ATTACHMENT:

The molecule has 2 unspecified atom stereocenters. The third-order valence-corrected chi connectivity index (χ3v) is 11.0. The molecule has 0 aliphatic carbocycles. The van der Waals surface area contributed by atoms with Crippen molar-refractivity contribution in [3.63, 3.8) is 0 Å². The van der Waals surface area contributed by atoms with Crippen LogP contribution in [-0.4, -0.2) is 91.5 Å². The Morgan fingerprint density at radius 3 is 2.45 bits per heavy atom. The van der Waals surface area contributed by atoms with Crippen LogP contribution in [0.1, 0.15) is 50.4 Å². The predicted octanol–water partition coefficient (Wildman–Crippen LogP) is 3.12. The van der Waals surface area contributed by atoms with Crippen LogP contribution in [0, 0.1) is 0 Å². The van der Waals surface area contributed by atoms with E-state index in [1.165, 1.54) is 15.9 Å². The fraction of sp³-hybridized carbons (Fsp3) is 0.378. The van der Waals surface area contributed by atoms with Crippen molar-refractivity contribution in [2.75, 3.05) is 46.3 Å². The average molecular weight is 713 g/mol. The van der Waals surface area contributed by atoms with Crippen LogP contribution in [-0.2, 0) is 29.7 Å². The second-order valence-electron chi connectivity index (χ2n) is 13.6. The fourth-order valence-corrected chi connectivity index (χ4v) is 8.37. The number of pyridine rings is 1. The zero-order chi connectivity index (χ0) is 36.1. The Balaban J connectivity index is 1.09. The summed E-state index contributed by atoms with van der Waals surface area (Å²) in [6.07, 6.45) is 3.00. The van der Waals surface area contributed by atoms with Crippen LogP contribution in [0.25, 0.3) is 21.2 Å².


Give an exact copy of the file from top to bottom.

The molecule has 2 unspecified atom stereocenters. The third-order valence-corrected chi connectivity index (χ3v) is 11.0. The molecule has 0 aliphatic carbocycles. The van der Waals surface area contributed by atoms with Crippen molar-refractivity contribution in [3.63, 3.8) is 0 Å². The van der Waals surface area contributed by atoms with Crippen LogP contribution in [-0.4, -0.2) is 91.5 Å². The Morgan fingerprint density at radius 3 is 2.45 bits per heavy atom. The van der Waals surface area contributed by atoms with Crippen LogP contribution in [0.1, 0.15) is 50.4 Å². The predicted octanol–water partition coefficient (Wildman–Crippen LogP) is 3.12. The van der Waals surface area contributed by atoms with Crippen LogP contribution in [0, 0.1) is 0 Å². The van der Waals surface area contributed by atoms with E-state index in [1.165, 1.54) is 15.9 Å². The fraction of sp³-hybridized carbons (Fsp3) is 0.378. The van der Waals surface area contributed by atoms with Crippen molar-refractivity contribution in [2.75, 3.05) is 46.3 Å². The average molecular weight is 713 g/mol. The van der Waals surface area contributed by atoms with Crippen LogP contribution in [-0.2, 0) is 29.7 Å². The second-order valence-electron chi connectivity index (χ2n) is 13.6. The fourth-order valence-corrected chi connectivity index (χ4v) is 8.37. The number of pyridine rings is 1. The zero-order chi connectivity index (χ0) is 36.1. The Balaban J connectivity index is 1.09. The summed E-state index contributed by atoms with van der Waals surface area (Å²) in [6.07, 6.45) is 3.00. The van der Waals surface area contributed by atoms with Crippen LogP contribution in [0.25, 0.3) is 21.2 Å².